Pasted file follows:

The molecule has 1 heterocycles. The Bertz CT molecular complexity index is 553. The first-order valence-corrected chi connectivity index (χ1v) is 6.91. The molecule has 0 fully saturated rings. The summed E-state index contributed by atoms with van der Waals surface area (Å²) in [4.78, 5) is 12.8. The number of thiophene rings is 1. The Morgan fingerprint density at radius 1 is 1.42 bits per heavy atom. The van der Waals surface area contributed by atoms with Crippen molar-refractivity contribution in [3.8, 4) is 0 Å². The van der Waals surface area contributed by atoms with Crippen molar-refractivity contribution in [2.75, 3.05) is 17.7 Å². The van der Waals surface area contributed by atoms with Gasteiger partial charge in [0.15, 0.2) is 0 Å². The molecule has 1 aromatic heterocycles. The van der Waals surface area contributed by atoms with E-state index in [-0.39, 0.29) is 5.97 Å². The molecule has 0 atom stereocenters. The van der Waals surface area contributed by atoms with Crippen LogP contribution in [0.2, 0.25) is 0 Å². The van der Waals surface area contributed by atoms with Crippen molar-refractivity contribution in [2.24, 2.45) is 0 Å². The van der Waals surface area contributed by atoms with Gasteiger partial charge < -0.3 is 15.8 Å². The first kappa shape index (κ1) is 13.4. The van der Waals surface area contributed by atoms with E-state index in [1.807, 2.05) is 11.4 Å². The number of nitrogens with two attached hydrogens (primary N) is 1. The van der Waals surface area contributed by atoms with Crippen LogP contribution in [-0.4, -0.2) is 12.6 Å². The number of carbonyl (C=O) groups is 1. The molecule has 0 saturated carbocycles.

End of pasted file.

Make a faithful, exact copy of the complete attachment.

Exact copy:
The molecule has 1 heterocycles. The Bertz CT molecular complexity index is 553. The first-order valence-corrected chi connectivity index (χ1v) is 6.91. The molecule has 0 fully saturated rings. The summed E-state index contributed by atoms with van der Waals surface area (Å²) in [4.78, 5) is 12.8. The number of thiophene rings is 1. The Morgan fingerprint density at radius 1 is 1.42 bits per heavy atom. The van der Waals surface area contributed by atoms with Crippen molar-refractivity contribution in [3.8, 4) is 0 Å². The van der Waals surface area contributed by atoms with Crippen molar-refractivity contribution in [2.75, 3.05) is 17.7 Å². The van der Waals surface area contributed by atoms with Gasteiger partial charge in [0.15, 0.2) is 0 Å². The molecule has 1 aromatic heterocycles. The van der Waals surface area contributed by atoms with E-state index in [-0.39, 0.29) is 5.97 Å². The molecule has 0 atom stereocenters. The van der Waals surface area contributed by atoms with Crippen LogP contribution in [0.2, 0.25) is 0 Å². The van der Waals surface area contributed by atoms with Crippen molar-refractivity contribution in [2.24, 2.45) is 0 Å². The van der Waals surface area contributed by atoms with Gasteiger partial charge < -0.3 is 15.8 Å². The first kappa shape index (κ1) is 13.4. The van der Waals surface area contributed by atoms with E-state index in [1.807, 2.05) is 11.4 Å². The number of nitrogens with two attached hydrogens (primary N) is 1. The van der Waals surface area contributed by atoms with Crippen LogP contribution in [-0.4, -0.2) is 12.6 Å². The number of carbonyl (C=O) groups is 1. The molecule has 0 saturated carbocycles.